Life seen in former mortuary reborn as clubhouse for kids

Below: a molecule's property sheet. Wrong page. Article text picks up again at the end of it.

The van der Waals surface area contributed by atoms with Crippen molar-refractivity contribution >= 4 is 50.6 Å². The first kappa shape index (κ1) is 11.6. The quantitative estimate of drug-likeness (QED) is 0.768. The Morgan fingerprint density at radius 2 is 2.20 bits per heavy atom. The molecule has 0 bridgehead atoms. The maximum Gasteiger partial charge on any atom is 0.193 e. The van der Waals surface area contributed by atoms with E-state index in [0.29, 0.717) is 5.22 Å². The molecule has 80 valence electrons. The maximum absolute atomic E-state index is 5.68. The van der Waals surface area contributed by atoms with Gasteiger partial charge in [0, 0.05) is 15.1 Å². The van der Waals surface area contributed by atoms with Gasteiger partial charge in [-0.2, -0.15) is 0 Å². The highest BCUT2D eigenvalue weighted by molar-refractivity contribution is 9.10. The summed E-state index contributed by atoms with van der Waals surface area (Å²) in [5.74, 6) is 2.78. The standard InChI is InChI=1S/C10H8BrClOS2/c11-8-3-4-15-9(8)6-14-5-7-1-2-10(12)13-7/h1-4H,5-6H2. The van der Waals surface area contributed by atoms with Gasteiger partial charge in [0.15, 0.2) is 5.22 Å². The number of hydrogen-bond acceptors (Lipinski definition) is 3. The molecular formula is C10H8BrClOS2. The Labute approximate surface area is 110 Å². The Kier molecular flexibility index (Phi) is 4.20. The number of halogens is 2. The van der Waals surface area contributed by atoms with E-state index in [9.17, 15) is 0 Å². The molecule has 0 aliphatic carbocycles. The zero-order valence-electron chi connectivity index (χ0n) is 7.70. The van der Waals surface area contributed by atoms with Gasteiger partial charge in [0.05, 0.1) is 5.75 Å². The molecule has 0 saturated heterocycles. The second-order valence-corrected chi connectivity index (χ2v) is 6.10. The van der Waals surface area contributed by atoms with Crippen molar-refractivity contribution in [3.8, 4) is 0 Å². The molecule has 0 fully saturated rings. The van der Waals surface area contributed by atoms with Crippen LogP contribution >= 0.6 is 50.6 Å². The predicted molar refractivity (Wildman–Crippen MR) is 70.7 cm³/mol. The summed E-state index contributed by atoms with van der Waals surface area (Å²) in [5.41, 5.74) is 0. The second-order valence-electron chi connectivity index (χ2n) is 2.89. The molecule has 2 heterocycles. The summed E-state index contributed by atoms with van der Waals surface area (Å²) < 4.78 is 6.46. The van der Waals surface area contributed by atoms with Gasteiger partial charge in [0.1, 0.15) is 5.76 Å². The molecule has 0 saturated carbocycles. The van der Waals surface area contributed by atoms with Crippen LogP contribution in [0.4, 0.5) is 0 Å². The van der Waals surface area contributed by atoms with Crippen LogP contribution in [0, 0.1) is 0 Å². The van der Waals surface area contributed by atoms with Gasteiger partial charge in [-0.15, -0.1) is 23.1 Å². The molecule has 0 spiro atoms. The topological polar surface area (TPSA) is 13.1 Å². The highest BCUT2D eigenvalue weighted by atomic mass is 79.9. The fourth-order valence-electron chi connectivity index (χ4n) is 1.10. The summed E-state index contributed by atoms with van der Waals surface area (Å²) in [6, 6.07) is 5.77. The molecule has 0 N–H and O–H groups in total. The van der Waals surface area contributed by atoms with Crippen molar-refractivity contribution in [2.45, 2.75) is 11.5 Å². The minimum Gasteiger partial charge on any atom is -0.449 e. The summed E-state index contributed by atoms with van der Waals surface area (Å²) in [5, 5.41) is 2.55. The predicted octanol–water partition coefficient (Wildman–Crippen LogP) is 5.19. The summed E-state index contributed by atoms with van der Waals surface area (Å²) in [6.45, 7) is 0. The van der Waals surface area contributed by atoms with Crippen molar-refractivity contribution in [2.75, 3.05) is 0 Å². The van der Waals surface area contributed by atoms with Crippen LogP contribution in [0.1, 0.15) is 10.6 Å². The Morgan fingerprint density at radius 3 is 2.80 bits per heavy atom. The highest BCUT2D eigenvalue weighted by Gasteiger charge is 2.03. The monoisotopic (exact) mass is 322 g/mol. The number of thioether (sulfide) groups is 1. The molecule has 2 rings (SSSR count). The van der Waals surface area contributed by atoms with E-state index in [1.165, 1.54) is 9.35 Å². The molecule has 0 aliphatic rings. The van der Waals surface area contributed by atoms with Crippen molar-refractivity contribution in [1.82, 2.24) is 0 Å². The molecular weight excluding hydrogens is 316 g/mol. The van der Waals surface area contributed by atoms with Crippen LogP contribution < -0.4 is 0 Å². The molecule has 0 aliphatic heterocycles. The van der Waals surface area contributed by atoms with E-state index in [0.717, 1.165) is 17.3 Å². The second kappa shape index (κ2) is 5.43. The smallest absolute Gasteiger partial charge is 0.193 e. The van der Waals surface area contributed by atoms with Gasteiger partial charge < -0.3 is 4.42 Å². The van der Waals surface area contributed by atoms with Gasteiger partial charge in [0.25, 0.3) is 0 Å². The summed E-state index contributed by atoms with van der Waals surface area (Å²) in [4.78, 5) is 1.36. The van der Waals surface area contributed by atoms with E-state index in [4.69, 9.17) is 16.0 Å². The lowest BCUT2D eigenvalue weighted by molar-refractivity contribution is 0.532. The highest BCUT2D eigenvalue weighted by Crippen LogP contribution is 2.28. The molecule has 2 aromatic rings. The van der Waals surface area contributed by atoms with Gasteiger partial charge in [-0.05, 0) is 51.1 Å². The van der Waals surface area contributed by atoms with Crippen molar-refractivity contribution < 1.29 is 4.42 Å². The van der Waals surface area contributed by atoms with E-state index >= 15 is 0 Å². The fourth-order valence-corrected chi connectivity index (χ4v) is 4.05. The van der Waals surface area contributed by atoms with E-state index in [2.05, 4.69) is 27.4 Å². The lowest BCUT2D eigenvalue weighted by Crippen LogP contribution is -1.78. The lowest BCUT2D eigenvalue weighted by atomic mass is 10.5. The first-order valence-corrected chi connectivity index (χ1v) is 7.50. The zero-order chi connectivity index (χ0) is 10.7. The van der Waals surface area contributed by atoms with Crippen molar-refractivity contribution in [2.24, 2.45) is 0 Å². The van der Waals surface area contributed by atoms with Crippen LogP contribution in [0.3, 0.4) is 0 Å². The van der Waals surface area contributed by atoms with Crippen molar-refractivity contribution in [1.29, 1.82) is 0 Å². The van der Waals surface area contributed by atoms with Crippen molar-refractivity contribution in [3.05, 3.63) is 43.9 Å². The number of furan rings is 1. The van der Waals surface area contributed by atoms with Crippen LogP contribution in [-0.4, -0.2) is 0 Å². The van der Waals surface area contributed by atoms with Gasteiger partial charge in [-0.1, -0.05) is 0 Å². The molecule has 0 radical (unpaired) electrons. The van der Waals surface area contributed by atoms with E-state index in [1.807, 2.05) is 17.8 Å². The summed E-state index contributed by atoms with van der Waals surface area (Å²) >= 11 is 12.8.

first_img AD Quality Auto 360p 720p 1080p Top articles1/5READ MOREGame Center: Chargers at Kansas City Chiefs, Sunday, 10 a.m.But Schotz and others involved in the project say more needs to be done. In fact, so much work needed to be done that HGTV partnered with community groups. “It’s coming to life,” said Ronda Wilkin, a Blue Shield employee who mobilized 90 of her fellow workers into action. “It’s wonderful to see this old building actually begin to smile.” Each day, about 75 children visit the center at 7245 Remmet Ave. in Canoga Park for activities in the arts, health and life skills, sports, fitness and recreation. Before its restoration, the dilapidated building had crumbling walls, and a portion of its roof was caved in. It had no heat in the winter and no air conditioning in the summer. To date, volunteers from Pratt & Whitney, the local Rotary and Kiwanis clubs and others have logged more than 1,500 hours to remake the building. CANOGA PARK – For years, the Boys & Girls Club of the West Valley operated out of a creepy, decrepit building that had previously housed a mortuary. But community and corporate volunteers, with a little help from Home & Garden Television, have breathed new life into the macabre building. An embalming room has been turned into an arts-and-crafts center. The freezer is now a learning center. And the sanctuary will be used for dances, indoor basketball and other children’s activities. “You don’t want kids playing in a mortuary,” said Eric Schotz, an executive producer at Home & Garden Television. “You want them in a Boys & Girls Club. It was creepy before.” The makeover will be featured in an episode of the “Over Your Head” television show on HGTV on Nov. 17. “The kids are touched that people out there care enough to make this place so special,” said Jan Sobel, president and CEO of the Boys & Girls Club of the West Valley. “To them it’s a place to have mentors, play, feel safe. “They don’t see the holes in the wall or no lighting. They understand this is a place of hope and opportunity.” The Blue Shield of California volunteers helped with patching, priming and painting. “It’s starting to look amazing, compared to what it did look like,” Wilkin said. “It has a much warmer feel to it.” The project started with a call from one of the club’s board of directors to an HGTV producer. Within weeks, the second-floor apartment, where the mortician had lived, became a hip teen center with a flat-screen TV, music room, a new kitchenette and a room for a future computer center. “The ceiling was falling down, the electricity was not working, there was no air conditioning or heating. It was a mess,” Schotz said. “The whole place was over its head. It was such a large project that, as one show, we couldn’t do the whole thing.” The upstairs area got a total makeover – from new paint to flooring, lighting and new furniture. With the help of professional contractors and others, volunteers are now concentrating on the downstairs area and exterior. Workers have brightly painted the walls, put in new flooring and carpeting and, because the building lacks windows, added better lighting. They are renovating the bathrooms, and an air-conditioning and heating system is now in place. Joel Dibiase, a young club member, said he looks forward to roaming through the entire building when it’s fully finished. “There were rooms we couldn’t go into because they were unsafe,” the 12-year-old said. “It’s starting to look nice and modern. Instead of looking like a mortuary, it looks like a place for kids.” The expansion also means the club can accept additional members, Sobel said. The work began in the summer and will continue for the next several weeks. Staffers and children alike are giddy with anticipation. “It looked too much for the use that it used to be – and not a place for children,” Sobel said. “The kids love it. One kid said, `This is nicer than where I live.’ “It’s getting there. We’re excited.” [email protected], 818-713-3699160Want local news?Sign up for the Localist and stay informed Something went wrong. Please try again.subscribeCongratulations! You’re all set!last_img

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